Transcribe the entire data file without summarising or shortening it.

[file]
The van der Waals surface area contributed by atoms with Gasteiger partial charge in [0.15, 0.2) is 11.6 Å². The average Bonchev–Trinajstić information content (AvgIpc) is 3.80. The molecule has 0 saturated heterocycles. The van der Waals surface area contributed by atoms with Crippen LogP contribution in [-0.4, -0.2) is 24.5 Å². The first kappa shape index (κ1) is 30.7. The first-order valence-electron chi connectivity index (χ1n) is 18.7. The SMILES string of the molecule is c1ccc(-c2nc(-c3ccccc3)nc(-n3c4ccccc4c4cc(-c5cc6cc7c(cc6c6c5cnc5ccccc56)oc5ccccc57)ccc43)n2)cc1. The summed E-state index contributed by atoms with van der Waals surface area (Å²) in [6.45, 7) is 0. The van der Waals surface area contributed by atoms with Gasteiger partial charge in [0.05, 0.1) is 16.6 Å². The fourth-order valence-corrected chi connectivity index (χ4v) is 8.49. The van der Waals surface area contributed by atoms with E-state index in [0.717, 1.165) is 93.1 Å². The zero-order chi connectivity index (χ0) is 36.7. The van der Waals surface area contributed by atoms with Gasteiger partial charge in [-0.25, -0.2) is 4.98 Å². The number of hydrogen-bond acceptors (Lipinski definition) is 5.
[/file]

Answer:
The van der Waals surface area contributed by atoms with Gasteiger partial charge in [0.15, 0.2) is 11.6 Å². The average Bonchev–Trinajstić information content (AvgIpc) is 3.80. The molecule has 0 saturated heterocycles. The van der Waals surface area contributed by atoms with Crippen LogP contribution in [-0.4, -0.2) is 24.5 Å². The first kappa shape index (κ1) is 30.7. The first-order valence-electron chi connectivity index (χ1n) is 18.7. The SMILES string of the molecule is c1ccc(-c2nc(-c3ccccc3)nc(-n3c4ccccc4c4cc(-c5cc6cc7c(cc6c6c5cnc5ccccc56)oc5ccccc57)ccc43)n2)cc1. The summed E-state index contributed by atoms with van der Waals surface area (Å²) in [6.45, 7) is 0. The van der Waals surface area contributed by atoms with Gasteiger partial charge in [0.05, 0.1) is 16.6 Å². The fourth-order valence-corrected chi connectivity index (χ4v) is 8.49. The van der Waals surface area contributed by atoms with E-state index in [0.717, 1.165) is 93.1 Å². The zero-order chi connectivity index (χ0) is 36.7. The van der Waals surface area contributed by atoms with Gasteiger partial charge in [-0.25, -0.2) is 4.98 Å². The number of hydrogen-bond acceptors (Lipinski definition) is 5.